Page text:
Architecture firm John Robertson Architects recently refurbished and reconfigured 18th-century Frederick’s Place to create a suite of office buildings in London, England.
“Located in an area characterised by narrow streets and plot widths, and with few buildings exceeding six storeys, the site forms part of a rich tapestry of architectural styles that have gradually evolved within the area’s medieval street pattern.
Avoiding the need for significant structural alterations, JRA removed suspended ceilings, floors and kitchenettes at Nos. 1-3, creating a new office entrance and reception area via No. 3. Showers and lockers are provided at sub-basement level, while new, extended double-glazed windows maximise the provision of daylight into the office. Roof terraces on the first, fourth and fifth floors have been improved. JRA has also reinstated the entrance to No. 2, with a new bridge link spanning a lightwell.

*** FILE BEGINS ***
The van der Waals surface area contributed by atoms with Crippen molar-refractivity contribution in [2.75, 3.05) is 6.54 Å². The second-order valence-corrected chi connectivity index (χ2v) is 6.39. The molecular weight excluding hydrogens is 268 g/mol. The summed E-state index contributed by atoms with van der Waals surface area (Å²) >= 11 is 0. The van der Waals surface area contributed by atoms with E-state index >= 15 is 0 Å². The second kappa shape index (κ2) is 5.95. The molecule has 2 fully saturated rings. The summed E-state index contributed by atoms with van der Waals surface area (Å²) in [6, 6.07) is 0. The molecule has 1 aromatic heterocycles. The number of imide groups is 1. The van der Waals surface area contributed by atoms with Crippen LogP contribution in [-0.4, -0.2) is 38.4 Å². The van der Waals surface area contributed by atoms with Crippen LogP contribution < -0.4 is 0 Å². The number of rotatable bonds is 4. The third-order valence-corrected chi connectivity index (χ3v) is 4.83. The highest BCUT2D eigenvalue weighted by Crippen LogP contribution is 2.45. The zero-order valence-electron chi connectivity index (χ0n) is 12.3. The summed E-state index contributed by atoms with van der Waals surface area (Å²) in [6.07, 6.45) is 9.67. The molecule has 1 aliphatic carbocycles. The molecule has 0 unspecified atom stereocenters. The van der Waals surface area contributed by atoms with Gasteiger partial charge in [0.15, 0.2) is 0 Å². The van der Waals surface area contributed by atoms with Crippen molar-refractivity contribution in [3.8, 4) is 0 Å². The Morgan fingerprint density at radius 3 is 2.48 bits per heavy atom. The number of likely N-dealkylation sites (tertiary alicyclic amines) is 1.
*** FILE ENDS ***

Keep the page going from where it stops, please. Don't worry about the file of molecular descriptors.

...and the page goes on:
JRA’s work at 7 & 8 Frederick’s Place and 35 Old Jewry brings these listed buildings back into commercial use, interconnecting them to provide a contemporary workplace and restoring the remaining Adam features within specific rooms.
Fireplaces with late 18th-century foliated mouldings have been retained and restored, as well as ceilings and cornices in the first floor Adam rooms. JRA has incorporated a new office entrance to No. 8, while upgrading an existing roof terrace to the rear of No. 7, creating a calm space where employees can relax. The properties at 7, 8 and 35 were leased within a month of launching, demonstrating the strong demand for this type of historic workplace with modern City occupiers,” said John Robertson Architects.
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